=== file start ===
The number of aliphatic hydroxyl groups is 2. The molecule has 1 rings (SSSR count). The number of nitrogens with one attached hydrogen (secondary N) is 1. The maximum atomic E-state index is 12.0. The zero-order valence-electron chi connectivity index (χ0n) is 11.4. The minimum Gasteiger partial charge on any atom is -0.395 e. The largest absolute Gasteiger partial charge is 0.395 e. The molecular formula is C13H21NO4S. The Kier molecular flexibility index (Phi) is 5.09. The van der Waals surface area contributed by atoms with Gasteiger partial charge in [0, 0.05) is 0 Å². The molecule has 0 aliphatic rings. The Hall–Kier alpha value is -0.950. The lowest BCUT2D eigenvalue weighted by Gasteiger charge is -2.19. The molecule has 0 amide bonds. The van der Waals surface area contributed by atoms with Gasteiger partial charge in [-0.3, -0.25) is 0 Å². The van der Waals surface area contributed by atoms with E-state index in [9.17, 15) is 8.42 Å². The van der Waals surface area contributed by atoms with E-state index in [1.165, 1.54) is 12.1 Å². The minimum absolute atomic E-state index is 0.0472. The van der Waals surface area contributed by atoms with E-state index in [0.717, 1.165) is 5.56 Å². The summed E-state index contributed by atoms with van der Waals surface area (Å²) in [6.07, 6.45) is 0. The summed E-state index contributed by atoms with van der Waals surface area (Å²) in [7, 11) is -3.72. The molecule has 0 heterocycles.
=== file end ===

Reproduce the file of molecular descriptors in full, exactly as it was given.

The number of aliphatic hydroxyl groups is 2. The molecule has 1 rings (SSSR count). The number of nitrogens with one attached hydrogen (secondary N) is 1. The maximum atomic E-state index is 12.0. The zero-order valence-electron chi connectivity index (χ0n) is 11.4. The minimum Gasteiger partial charge on any atom is -0.395 e. The largest absolute Gasteiger partial charge is 0.395 e. The molecular formula is C13H21NO4S. The Kier molecular flexibility index (Phi) is 5.09. The van der Waals surface area contributed by atoms with Gasteiger partial charge in [0, 0.05) is 0 Å². The molecule has 0 aliphatic rings. The Hall–Kier alpha value is -0.950. The lowest BCUT2D eigenvalue weighted by Gasteiger charge is -2.19. The molecule has 0 amide bonds. The van der Waals surface area contributed by atoms with Gasteiger partial charge in [-0.3, -0.25) is 0 Å². The van der Waals surface area contributed by atoms with E-state index in [9.17, 15) is 8.42 Å². The van der Waals surface area contributed by atoms with E-state index in [1.165, 1.54) is 12.1 Å². The minimum absolute atomic E-state index is 0.0472. The van der Waals surface area contributed by atoms with E-state index in [0.717, 1.165) is 5.56 Å². The summed E-state index contributed by atoms with van der Waals surface area (Å²) in [6.07, 6.45) is 0. The summed E-state index contributed by atoms with van der Waals surface area (Å²) in [7, 11) is -3.72. The molecule has 0 heterocycles.